Thursday, December 13, 2007

Board Significantly Increases Preference for Jail Bond Funds to Reward Counties Siting Secure Community Reentry Facilities

Corrections Standards Authority Unanimously Approves Amendments to Double Reentry Facility Preference Points

SACRAMENTO – The Corrections Standards Authority (CSA) today agreed to significantly increase the preference in their formula for distributing jail bond funds to reward counties that site secure community reentry facilities. At a Board meeting in Sacramento, CSA members unanimously approved amendments to a preliminary request for proposal that will double the preference awarded to counties who site a reentry facility. Counties that assist the state in helping parolees get mental health services will also receive increased funding preference.

"Today's action by the Corrections Standards Authority is consistent with the goals of our historic, bipartisan prison reform bill. AB 900 makes secure reentry facilities and rehabilitation the cornerstone of turning around our troubled prison system, to reduce recidivism and overcrowding. These facilities will house inmates who are close to their release date and give them the critically-needed counseling, services, job training and housing placement to help parolees return to society as law-abiding citizens," said Governor Schwarzenegger. "Counties partnering with the state to host a reentry facility have earned the right to access jail bond funding."

The amended request for proposal increases the preference points for siting a secure community reentry facility from 150 to 300 points. It also increases the points for counties that provide mental health and aftercare services for parolees from 50 to 100 points. These factors, combined with evaluations of such factors as project need, average daily jail population, crime statistics, and others combine for a total of 1,325 points possible. The increase in the total points for siting a reentry facility and mental health and aftercare services will give counties who have taken those steps a significant advantage.

“The intent of the legislature and the Governor with the passage of comprehensive prison reform this year was to significantly reward those counties who site secure community reentry facilities with increased access to jail bond funds,” said James Tilton, Secretary of the California Department of Corrections and Rehabilitation (CDCR), and CSA Board Chair.

“The Board’s actions will ensure that those counties who are working with the state to improve the process for transitioning their residents who are coming home by siting reentry facilities will be moved to the top of the list if they have a demonstrated need for jail beds as well. The Board’s unanimous agreement demonstrates a true partnership and cooperative spirit between counties big and small, local law enforcement, and the state. I commend the Board on conducting such an open process and on their willingness to consider input from all stakeholders. This type of coordination will be necessary at every step of the way to ensure that the new reentry model is successful.”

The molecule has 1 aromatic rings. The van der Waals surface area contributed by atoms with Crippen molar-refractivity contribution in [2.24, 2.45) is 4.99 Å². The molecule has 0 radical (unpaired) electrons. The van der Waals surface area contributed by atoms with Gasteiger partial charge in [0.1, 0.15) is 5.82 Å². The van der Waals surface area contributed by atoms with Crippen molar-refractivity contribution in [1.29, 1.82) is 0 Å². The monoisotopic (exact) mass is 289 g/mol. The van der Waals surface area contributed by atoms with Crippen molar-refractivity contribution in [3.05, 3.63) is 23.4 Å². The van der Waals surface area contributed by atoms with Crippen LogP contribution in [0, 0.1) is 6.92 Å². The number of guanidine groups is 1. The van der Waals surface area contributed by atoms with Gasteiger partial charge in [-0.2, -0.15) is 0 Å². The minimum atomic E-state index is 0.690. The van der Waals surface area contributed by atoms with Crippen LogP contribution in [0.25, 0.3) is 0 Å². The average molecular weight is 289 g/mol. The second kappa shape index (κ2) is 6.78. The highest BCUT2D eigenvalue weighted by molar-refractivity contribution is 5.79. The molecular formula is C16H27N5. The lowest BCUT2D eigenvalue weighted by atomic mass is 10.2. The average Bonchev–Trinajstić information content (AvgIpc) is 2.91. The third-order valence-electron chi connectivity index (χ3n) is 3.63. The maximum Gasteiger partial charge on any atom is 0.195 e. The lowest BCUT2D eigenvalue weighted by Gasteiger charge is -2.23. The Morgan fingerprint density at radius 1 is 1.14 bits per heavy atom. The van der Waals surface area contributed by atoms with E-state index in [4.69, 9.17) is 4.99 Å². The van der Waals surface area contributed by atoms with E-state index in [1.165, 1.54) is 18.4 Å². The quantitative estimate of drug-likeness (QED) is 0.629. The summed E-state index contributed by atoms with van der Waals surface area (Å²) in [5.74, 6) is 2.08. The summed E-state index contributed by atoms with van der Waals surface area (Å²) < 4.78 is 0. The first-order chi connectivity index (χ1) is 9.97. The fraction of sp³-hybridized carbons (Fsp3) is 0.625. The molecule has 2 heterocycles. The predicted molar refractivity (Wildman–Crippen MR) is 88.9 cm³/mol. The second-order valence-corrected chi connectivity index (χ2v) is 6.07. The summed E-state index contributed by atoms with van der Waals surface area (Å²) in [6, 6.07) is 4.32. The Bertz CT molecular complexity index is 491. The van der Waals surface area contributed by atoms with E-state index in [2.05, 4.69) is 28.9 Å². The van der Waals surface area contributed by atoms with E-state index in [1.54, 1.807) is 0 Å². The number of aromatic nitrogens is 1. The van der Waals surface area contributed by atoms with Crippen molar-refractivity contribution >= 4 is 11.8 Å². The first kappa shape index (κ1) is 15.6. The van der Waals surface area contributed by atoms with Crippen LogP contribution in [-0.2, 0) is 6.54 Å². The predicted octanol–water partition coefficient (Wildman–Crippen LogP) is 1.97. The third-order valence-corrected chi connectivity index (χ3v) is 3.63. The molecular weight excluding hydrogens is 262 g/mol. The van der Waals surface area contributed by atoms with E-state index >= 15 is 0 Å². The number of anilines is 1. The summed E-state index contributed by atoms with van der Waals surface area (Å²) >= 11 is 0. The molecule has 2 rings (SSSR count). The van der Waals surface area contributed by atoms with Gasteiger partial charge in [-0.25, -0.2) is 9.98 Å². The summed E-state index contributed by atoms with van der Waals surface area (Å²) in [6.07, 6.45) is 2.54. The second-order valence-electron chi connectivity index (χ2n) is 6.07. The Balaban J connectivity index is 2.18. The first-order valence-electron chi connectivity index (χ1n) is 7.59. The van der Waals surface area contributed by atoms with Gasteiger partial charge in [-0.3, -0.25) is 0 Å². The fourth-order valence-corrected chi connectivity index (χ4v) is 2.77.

Assembly Bill 900, signed by Governor Arnold Schwarzenegger on May 3, 2007, authorizes a total of $750 million in bonds to relieve overcrowding in local jails in Phase I. Counties that site reentry facilities and assist parolees with mental health and aftercare services will receive funding preference. The preliminary request for proposal approved today will divide the Phase I jail bond funding between the counties as follows:

  • 14 large counties, with a population of more than 700,001 residents, and 13 medium counties, with a population between 200,001 and 700,000, will be eligible to compete for $650 million in funds. Large counties will have a $100 million maximum cap while medium counties have an $80 million maximum cap.
  • 31 small counties, with a population of less than 200,000 residents, will be eligible to compete for $100 million in funds. There will be a cap imposed of $30 million per project. There are 30 small counties with jails.
Phase II funding for local jails beds will provide an additional $450 million in funding, after Phase I benchmarks are met. Under AB 900, counties are required to match 25% of the total $1.2 billion (approximately $300 million) in funding for local jail projects. Counties with population’s less than 200,000 are eligible to have their matching funds reduced or eliminated, at the discretion of CSA.

“No one was under the impression that the jail bond funds allocated in AB 900 would be enough to meet the statewide needs for local beds,” said Secretary Tilton. “We are optimistic that the comprehensive reforms passed this year, which build beds that will focus on reentry and rehabilitation, will be a down payment on the statewide need, and help to reduce recidivism and increase public safety.”

To date, 16 counties have signed agreements to cooperate with the state to site a reentry facility. San Joaquin, Calaveras and Amador are the only counties that have a sited reentry facility, and will be converting the former Northern California Women’s Facility in Stockton into a secure community reentry facility. Following today’s meeting, the CSA will release a revised Request For Proposal. Proposals from counties applying for Phase I jail bond funds under AB 900 will be due on March 18, 2007.

The CSA works in partnership with city and county officials to develop and maintain standards for the construction of local jails and juvenile detention facilities and their operation. The CSA is composed of 19 members, including the CDCR secretary, four members designated by the secretary, and 14 members appointed by the Governor in consultation with CDCR and with the consent of the Senate. For more information on CSA visit: